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The Edge of Running Water

The Edge of Running Water [Kindle Edition]

William Sloane

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Product Description

Product Description

The Edge of Running Water deals with the adventures of a young psychologist in a remote Maine farm house; with the death of a woman and the disappearance of an inventor. Against a normal enough background, events take on the shape of terror, with a tinge of the unknown - hints of things beyond the borderland of the natural, including the strange researches into survival after death by a half-mad electro-physicist. Set against these, a tender love story adds an unexpected poignancy and charm.

Product details

  • Format: Kindle Edition
  • File Size: 372 KB
  • Print Length: 192 pages
  • Publisher: Gateway (29 Mar 2013)
  • Sold by: Amazon Media EU S.à r.l.
  • Language: English
  • Text-to-Speech: Enabled
  • X-Ray:
  • Amazon Bestsellers Rank: #515,318 Paid in Kindle Store (See Top 100 Paid in Kindle Store)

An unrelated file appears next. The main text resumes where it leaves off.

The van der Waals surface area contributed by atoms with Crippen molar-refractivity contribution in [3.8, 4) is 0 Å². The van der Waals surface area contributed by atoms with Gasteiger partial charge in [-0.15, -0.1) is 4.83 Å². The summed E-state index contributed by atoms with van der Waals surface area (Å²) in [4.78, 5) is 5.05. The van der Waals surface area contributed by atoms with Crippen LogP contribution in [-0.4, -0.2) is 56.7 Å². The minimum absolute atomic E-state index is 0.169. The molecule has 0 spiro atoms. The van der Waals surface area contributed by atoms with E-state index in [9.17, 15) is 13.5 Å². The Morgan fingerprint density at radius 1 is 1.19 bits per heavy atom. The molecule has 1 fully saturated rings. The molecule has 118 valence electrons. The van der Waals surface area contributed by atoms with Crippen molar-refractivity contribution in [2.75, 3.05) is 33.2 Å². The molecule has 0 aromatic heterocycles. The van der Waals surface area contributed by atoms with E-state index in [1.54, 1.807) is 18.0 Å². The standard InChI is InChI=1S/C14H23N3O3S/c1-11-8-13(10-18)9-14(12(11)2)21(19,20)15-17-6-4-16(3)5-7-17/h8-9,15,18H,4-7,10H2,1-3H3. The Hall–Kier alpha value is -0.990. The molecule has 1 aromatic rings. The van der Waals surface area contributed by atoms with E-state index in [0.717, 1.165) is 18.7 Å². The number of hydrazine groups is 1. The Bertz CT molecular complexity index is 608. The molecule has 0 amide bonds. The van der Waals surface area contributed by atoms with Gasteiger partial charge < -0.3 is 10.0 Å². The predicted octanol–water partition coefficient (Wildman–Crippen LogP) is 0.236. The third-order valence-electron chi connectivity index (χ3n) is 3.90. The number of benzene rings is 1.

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Most Helpful Customer Reviews on (beta) 4.4 out of 5 stars  7 reviews
17 of 17 people found the following review helpful
By s.ferber - Published on
Format:Mass Market Paperback
William Sloane wrote only two novels, but they were both doozies. The first, "To Walk the Night" (1937), is a combination sci-fi/horror/fantasy/mystery tale concerning a mysterious, otherworldly woman. Two years later, Mr. Sloane came out with "The Edge of Running Water," and this one, I feel, is even better. It concerns an electrophysicist, Dr. Julian Blair, who is attempting to construct an apparatus that will enable him to communicate with his dead wife. The book takes place on a promontory on the Kennebec River in a lonely part of Maine (hence, I suppose, the title). Like the first book, this one is beautifully written, with a few sharply drawn characters, great pacing and suspense, and a tremendous windup. Given the fantastic nature of the central premise, it may come as a surprise how realistic and believable the presentation is. The story is told by Richard Sayles, an ex-student of Dr. Blair's, who has come to visit the professor and assist him in his work. The gradually unfolding horror is seen through his eyes, and he makes for a very creditable eyewitness of the amazing events.